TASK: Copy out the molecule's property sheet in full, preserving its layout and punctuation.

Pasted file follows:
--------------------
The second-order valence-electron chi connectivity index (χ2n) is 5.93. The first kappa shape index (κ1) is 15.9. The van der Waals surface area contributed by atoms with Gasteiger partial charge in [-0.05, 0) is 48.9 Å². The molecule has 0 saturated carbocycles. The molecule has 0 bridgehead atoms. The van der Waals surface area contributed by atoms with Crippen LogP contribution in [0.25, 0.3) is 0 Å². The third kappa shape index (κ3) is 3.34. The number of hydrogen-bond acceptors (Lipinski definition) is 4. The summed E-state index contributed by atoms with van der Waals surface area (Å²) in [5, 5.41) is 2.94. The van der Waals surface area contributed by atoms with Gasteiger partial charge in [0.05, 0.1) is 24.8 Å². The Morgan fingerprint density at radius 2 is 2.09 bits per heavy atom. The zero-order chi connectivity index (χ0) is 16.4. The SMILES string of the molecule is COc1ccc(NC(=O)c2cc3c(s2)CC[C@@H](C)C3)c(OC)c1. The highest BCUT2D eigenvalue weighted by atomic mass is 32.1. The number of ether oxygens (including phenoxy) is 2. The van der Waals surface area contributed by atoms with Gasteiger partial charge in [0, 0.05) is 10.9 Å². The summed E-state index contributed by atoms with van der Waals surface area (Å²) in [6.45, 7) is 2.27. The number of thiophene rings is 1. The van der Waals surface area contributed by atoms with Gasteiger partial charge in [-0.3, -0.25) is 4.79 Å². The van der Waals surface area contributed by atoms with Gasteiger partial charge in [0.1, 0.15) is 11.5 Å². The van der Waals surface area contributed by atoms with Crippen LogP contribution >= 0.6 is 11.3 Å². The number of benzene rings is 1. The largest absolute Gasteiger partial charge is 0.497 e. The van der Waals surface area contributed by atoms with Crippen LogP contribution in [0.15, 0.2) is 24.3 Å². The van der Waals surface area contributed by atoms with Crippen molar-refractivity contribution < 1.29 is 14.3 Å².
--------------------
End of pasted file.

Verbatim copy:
The second-order valence-electron chi connectivity index (χ2n) is 5.93. The first kappa shape index (κ1) is 15.9. The van der Waals surface area contributed by atoms with Gasteiger partial charge in [-0.05, 0) is 48.9 Å². The molecule has 0 saturated carbocycles. The molecule has 0 bridgehead atoms. The van der Waals surface area contributed by atoms with Crippen LogP contribution in [0.25, 0.3) is 0 Å². The third kappa shape index (κ3) is 3.34. The number of hydrogen-bond acceptors (Lipinski definition) is 4. The summed E-state index contributed by atoms with van der Waals surface area (Å²) in [5, 5.41) is 2.94. The van der Waals surface area contributed by atoms with Gasteiger partial charge in [0.05, 0.1) is 24.8 Å². The Morgan fingerprint density at radius 2 is 2.09 bits per heavy atom. The zero-order chi connectivity index (χ0) is 16.4. The SMILES string of the molecule is COc1ccc(NC(=O)c2cc3c(s2)CC[C@@H](C)C3)c(OC)c1. The highest BCUT2D eigenvalue weighted by atomic mass is 32.1. The number of ether oxygens (including phenoxy) is 2. The van der Waals surface area contributed by atoms with Gasteiger partial charge in [0, 0.05) is 10.9 Å². The summed E-state index contributed by atoms with van der Waals surface area (Å²) in [6.45, 7) is 2.27. The number of thiophene rings is 1. The van der Waals surface area contributed by atoms with Gasteiger partial charge in [-0.3, -0.25) is 4.79 Å². The van der Waals surface area contributed by atoms with Gasteiger partial charge in [0.1, 0.15) is 11.5 Å². The van der Waals surface area contributed by atoms with Crippen LogP contribution >= 0.6 is 11.3 Å². The number of benzene rings is 1. The largest absolute Gasteiger partial charge is 0.497 e. The van der Waals surface area contributed by atoms with Crippen LogP contribution in [0.15, 0.2) is 24.3 Å². The van der Waals surface area contributed by atoms with Crippen molar-refractivity contribution < 1.29 is 14.3 Å².